By Anthony Bourdain
The scenes in the kitchen of Le Bernardin were filmed in that kitchen, with its actual menu, and to a great extent, the actual kitchen staff. That's as authentic as it gets.
I'd like to point out that the brilliant, brilliant Soa Davies, of Le Bernardin (the iron fist inside Eric Ripert's velvet glove) stepped in to make the plates at Brulard's look appropriately 2006 New York — and appropriately awesome. Notice the basting of the salmon in the pan. God is in the details. A lot of other really tremendous culinary talents were either on site or actually in the scene as actors and extras. Made all the difference.
As far as "is it necessary" to run a kitchen through intimidation and even abuse, Le Bernardin demonstrates that the answer is clearly "no." In the old days, many — if not most — great chefs came out of an even worse culture of abuse than Brulard's. It was an old and largely European system where that kind of autocratic and even physically violent ethic prevailed. A few chefs, like abused children, eventually continued that tradition — that cycle of abuse — when they came to command their own kitchens. Eric Ripert of Le Bernardin has talked a lot about how he behaved in that manner when he first became an executive chef — but that he quickly came to feel that it was unnecessary and even destructive. Le Bernardin today is a particularly civilized environment where treating people at every level with politeness and respect is stressed. Everyone addresses everyone else as "chef" — even waiters, I believe.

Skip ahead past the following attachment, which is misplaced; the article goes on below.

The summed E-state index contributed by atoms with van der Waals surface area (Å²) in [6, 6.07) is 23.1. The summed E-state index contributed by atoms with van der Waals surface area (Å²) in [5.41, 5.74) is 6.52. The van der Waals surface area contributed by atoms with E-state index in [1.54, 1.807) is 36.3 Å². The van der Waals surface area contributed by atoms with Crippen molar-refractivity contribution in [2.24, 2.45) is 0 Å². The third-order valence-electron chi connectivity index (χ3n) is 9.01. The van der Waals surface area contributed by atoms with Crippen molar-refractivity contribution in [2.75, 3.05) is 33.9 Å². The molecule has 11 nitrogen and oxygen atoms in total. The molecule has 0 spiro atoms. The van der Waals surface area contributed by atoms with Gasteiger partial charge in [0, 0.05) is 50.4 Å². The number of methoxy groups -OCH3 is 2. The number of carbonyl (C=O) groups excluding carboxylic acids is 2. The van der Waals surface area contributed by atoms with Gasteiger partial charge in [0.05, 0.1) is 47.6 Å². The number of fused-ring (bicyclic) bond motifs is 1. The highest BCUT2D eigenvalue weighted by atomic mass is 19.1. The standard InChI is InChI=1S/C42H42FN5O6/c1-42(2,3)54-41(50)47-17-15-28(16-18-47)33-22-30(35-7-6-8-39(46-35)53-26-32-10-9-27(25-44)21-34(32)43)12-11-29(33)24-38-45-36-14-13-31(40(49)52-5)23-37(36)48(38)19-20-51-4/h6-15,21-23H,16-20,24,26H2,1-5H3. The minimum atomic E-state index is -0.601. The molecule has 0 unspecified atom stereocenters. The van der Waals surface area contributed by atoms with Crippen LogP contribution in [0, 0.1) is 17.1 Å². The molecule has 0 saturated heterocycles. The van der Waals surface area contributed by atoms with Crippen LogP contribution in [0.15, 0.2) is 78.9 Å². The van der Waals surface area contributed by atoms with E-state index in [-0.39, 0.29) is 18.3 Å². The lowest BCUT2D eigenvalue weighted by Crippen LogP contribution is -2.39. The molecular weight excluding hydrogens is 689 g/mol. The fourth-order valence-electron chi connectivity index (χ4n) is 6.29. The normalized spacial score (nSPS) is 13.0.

One is tempted to think that this clean, civil, silent environment is due, perhaps, to Eric's Buddhist beliefs. But one sees this kind of thing more and more at the top level — where new generations of chefs have rejected the Old School system of rum, buggery and the lash.
More and more chefs have moved away from the Billy Martin school of management towards the Joe Torre style. Thomas Keller, I'm guessing, is more of the latter. He doesn't HAVE to yell at you. He doesn't HAVE to curse.
But if you've disappointed him and he doesn't look up and say "Goodnight, chef," I imagine that would be devastating. Enough respect from cooks and you don't need intimidation. Young cooks who’ve struggled their whole career to get to the point where they find themselves in the kitchen of a great chef, who know that they have beat out hundreds — if not thousands — of other applicants for the same position, want that chef's approval. They crave it. A raised eyebrow, a single stern rebuke, a sigh — these alone can be far more devastating to a highly motivated stagiere than any hurled plate or screamed abuse.